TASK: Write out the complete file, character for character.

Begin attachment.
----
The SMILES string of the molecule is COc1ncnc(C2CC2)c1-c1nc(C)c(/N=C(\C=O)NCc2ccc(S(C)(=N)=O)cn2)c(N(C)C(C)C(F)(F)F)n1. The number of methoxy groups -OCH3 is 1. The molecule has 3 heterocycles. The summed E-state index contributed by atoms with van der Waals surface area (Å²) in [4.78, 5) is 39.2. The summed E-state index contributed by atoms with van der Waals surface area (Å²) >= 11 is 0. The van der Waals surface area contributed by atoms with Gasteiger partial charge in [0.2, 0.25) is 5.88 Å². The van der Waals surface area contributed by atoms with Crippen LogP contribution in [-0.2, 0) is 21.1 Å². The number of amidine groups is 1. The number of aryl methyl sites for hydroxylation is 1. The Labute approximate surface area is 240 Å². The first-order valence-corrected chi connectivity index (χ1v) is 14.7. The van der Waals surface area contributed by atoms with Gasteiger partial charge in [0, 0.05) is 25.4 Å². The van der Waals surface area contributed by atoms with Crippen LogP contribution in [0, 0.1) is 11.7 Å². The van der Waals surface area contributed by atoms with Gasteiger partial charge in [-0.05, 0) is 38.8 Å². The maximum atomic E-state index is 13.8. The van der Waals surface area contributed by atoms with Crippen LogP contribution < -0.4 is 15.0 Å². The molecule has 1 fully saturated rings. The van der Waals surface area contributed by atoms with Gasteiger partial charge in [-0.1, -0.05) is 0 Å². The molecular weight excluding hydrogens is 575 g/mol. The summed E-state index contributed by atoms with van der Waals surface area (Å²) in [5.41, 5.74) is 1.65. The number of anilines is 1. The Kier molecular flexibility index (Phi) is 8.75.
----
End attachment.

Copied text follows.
The SMILES string of the molecule is COc1ncnc(C2CC2)c1-c1nc(C)c(/N=C(\C=O)NCc2ccc(S(C)(=N)=O)cn2)c(N(C)C(C)C(F)(F)F)n1. The number of methoxy groups -OCH3 is 1. The molecule has 3 heterocycles. The summed E-state index contributed by atoms with van der Waals surface area (Å²) in [4.78, 5) is 39.2. The summed E-state index contributed by atoms with van der Waals surface area (Å²) >= 11 is 0. The van der Waals surface area contributed by atoms with Gasteiger partial charge in [0.2, 0.25) is 5.88 Å². The van der Waals surface area contributed by atoms with Crippen LogP contribution in [-0.2, 0) is 21.1 Å². The number of amidine groups is 1. The number of aryl methyl sites for hydroxylation is 1. The Labute approximate surface area is 240 Å². The first-order valence-corrected chi connectivity index (χ1v) is 14.7. The van der Waals surface area contributed by atoms with Gasteiger partial charge in [0, 0.05) is 25.4 Å². The van der Waals surface area contributed by atoms with Crippen LogP contribution in [0, 0.1) is 11.7 Å². The van der Waals surface area contributed by atoms with Gasteiger partial charge in [-0.05, 0) is 38.8 Å². The maximum atomic E-state index is 13.8. The van der Waals surface area contributed by atoms with Crippen LogP contribution < -0.4 is 15.0 Å². The molecule has 1 fully saturated rings. The van der Waals surface area contributed by atoms with Gasteiger partial charge in [-0.1, -0.05) is 0 Å². The molecular weight excluding hydrogens is 575 g/mol. The summed E-state index contributed by atoms with van der Waals surface area (Å²) in [5.41, 5.74) is 1.65. The number of anilines is 1. The Kier molecular flexibility index (Phi) is 8.75.